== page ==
Tom has a good idea WRT securing the tree. I do similar things from time to time. You can also do this with twine, one strand around the pot under the rim and three or four extending upward and tied to the branches. It takes a little creativity and looks bad for a while but it is important that you get it off to a good start for now. I'll see about getting a picture up but it really sounds more complicated than it is.
I will have to cut the trunk in half (later on of course) so that all the main branches that hold the canopy exit the trunk from it's top point, right?
The usual proportions are something along these lines; one third of the trunk is bare and two thirds foliage. So if you desire a finished tree of 18 inches then you need 6 inches of straight trunk before the chop.

There is another ratio that is also used. If I recall correctly it is 6 to 1. The finished height is 6 times the diameter of the trunk at the base. So using the same example, an 18 tree requires a 3 inch trunk. These are of course only guidelines. I think a broom style can look OK with a thinner trunk. Ultimately it is up to you, but as you say you have a while to consider your options.
I am a little impatient though.
The solution for this is to get more trees. That way you wont fixate on any one.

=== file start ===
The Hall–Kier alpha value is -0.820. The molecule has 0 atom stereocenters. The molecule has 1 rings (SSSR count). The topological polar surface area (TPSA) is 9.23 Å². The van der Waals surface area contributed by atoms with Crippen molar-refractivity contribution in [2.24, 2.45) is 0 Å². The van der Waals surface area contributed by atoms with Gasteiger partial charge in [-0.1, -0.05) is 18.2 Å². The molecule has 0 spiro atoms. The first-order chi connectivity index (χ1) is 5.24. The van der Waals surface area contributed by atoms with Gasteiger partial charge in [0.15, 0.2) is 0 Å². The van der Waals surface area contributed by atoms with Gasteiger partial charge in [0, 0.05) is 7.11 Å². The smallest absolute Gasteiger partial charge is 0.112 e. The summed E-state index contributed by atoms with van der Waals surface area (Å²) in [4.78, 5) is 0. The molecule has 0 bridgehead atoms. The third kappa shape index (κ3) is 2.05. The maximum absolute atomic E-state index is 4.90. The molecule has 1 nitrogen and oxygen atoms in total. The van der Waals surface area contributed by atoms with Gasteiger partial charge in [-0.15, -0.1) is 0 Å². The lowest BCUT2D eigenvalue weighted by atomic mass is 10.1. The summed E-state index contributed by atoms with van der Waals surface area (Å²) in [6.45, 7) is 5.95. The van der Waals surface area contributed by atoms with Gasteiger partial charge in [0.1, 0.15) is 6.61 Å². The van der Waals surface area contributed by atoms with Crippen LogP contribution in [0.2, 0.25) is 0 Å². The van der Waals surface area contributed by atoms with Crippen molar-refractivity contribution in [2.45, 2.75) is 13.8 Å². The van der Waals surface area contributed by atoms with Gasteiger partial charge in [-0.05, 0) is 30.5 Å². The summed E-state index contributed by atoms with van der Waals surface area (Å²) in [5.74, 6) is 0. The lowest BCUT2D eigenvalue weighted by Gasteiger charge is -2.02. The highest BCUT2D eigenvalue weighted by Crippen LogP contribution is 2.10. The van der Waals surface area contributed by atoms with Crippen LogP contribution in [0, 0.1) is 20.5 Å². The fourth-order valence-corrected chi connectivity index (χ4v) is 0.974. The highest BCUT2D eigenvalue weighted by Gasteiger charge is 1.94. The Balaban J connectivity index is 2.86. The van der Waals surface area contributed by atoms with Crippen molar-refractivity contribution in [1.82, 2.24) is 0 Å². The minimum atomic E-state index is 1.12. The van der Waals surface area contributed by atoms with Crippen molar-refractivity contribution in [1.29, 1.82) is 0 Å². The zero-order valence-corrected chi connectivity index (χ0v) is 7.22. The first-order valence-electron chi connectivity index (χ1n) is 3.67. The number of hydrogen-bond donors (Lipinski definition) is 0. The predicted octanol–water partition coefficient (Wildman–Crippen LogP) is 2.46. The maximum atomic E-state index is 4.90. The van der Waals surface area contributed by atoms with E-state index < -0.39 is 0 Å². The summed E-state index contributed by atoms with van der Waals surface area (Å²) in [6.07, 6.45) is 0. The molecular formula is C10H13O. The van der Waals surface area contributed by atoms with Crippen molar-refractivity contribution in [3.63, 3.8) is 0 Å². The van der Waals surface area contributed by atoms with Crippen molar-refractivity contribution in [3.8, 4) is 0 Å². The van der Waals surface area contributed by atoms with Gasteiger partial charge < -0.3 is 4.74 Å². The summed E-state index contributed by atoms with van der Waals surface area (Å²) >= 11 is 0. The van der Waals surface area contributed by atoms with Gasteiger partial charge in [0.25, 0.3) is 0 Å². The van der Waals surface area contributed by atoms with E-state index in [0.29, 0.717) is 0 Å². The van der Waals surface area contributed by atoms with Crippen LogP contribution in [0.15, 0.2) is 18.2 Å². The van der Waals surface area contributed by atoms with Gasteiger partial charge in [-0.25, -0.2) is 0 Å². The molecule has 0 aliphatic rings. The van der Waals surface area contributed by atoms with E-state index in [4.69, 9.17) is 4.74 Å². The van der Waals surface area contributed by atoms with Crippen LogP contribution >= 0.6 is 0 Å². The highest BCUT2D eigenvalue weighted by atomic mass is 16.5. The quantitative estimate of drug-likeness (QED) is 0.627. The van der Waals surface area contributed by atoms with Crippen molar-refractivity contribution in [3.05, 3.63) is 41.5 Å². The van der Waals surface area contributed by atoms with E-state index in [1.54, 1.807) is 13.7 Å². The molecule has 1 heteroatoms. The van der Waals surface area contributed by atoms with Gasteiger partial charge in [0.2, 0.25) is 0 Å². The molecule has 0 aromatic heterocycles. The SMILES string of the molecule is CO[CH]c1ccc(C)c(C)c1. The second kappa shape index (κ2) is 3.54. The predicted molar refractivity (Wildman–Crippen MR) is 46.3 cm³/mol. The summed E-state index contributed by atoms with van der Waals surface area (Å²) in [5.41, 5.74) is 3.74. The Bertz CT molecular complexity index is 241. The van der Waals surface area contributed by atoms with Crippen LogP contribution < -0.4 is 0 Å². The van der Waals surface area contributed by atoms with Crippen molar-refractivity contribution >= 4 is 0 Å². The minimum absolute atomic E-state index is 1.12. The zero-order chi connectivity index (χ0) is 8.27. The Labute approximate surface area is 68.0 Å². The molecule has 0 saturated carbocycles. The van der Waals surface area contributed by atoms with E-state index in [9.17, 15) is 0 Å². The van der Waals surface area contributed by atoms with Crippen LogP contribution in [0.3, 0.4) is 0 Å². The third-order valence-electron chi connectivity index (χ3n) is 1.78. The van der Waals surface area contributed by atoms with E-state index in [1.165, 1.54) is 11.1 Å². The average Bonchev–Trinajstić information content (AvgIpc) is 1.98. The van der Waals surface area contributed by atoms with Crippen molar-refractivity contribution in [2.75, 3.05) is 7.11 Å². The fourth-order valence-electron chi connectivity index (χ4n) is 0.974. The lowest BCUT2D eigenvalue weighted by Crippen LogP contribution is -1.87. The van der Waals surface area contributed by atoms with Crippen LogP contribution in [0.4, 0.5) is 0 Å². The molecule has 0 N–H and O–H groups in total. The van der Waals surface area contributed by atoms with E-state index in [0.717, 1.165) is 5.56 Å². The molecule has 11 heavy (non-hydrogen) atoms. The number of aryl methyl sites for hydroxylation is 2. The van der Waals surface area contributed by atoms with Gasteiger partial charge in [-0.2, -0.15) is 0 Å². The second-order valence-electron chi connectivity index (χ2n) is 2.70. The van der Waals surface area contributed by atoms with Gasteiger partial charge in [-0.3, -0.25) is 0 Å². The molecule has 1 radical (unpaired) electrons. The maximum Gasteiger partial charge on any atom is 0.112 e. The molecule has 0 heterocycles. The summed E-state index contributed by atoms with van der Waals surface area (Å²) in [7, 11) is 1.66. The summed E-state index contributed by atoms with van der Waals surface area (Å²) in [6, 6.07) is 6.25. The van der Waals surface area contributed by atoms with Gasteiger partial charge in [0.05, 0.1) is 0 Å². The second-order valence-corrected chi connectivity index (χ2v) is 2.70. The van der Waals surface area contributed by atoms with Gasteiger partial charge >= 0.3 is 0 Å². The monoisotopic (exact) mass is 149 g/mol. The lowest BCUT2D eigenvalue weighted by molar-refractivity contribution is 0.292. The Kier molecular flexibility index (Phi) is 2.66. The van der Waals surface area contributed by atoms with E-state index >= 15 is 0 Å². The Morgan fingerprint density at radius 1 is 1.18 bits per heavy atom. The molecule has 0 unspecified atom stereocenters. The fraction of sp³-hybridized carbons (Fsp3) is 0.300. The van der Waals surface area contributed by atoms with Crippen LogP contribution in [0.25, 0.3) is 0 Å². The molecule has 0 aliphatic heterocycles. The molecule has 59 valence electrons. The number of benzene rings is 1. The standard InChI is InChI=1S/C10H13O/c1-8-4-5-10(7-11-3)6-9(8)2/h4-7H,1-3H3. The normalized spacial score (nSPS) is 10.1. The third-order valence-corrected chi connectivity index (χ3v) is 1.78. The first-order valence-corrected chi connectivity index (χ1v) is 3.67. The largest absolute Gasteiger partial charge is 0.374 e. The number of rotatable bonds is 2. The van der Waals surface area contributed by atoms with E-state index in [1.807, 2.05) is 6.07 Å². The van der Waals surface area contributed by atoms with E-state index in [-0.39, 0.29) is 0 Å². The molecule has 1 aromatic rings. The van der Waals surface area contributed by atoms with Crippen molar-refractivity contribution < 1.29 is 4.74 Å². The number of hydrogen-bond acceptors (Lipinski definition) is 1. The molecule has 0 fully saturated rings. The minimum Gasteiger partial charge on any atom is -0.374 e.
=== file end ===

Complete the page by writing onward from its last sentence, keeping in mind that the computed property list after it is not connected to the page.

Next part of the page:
Norm
Last edited by Gnome on Tue Jul 10, 2007 5:11 am, edited 1 time in total.

User avatar
Gnome
Mod
Posts: 5122
Joined: Wed Jul 05, 2006 4:17 am
Location: Western PA USDA Zone 6A

Henry,

OK here's a picture showing a 3 yr old Zelkova that was re-potted this spring. I had difficulty keeping it upright so I tied it in. This particular pot was made from soft plastic so I just poked some holes around the rim.

[url=https://img528.imageshack.us/my.php?image=twinexz2.jpg][img]https://img528.imageshack.us/img528/8116/twinexz2.th.jpg[/img][/url]


Norm

Henry.
Newly Registered
Posts: 8
Joined: Sun Jul 01, 2007 6:10 pm
Location: Massachusetts

[img]https://i210.photobucket.com/albums/bb307/hsigall/0710071013.jpg[/img]

User avatar
Gnome
Mod
Posts: 5122
Joined: Wed Jul 05, 2006 4:17 am
Location: Western PA USDA Zone 6A

Henry,

Looks good, now all you have to do is to maintain it and allow the passage of time. I would not consider another re-potting for several years. The summer of 2009 at the earliest, perhaps longer. I have been wanting a Willow Leaf myself but have never seen one locally.

Norm

Henry.
Newly Registered
Posts: 8
Joined: Sun Jul 01, 2007 6:10 pm
Location: Massachusetts

Gnome wrote: I have been wanting a Willow Leaf myself but have never seen one locally.
I bought mine on ebay from Florida. It was about 20 dollars including shipping. It was a bit much for a seedling, but then again it wasn't too much to pay for something very specific which I wanted.

User avatar
Gnome
Mod
Posts: 5122
Joined: Wed Jul 05, 2006 4:17 am
Location: Western PA USDA Zone 6A

Henry,

Thanks for the tip. I'll have a look.

Norm

constantstaticx3
Green Thumb
Posts: 391
Joined: Tue Mar 07, 2006 12:24 am
Location: Haddonfield, NJ

Gnome,

just remembered, you can find them here https://bonsai-mart.com/bonsai_starter_trees.html
Its the second one down.

Tom

User avatar
Gnome
Mod
Posts: 5122
Joined: Wed Jul 05, 2006 4:17 am
Location: Western PA USDA Zone 6A

Tom,

Thanks to you also.

Norm

Return to “BONSAI FORUM”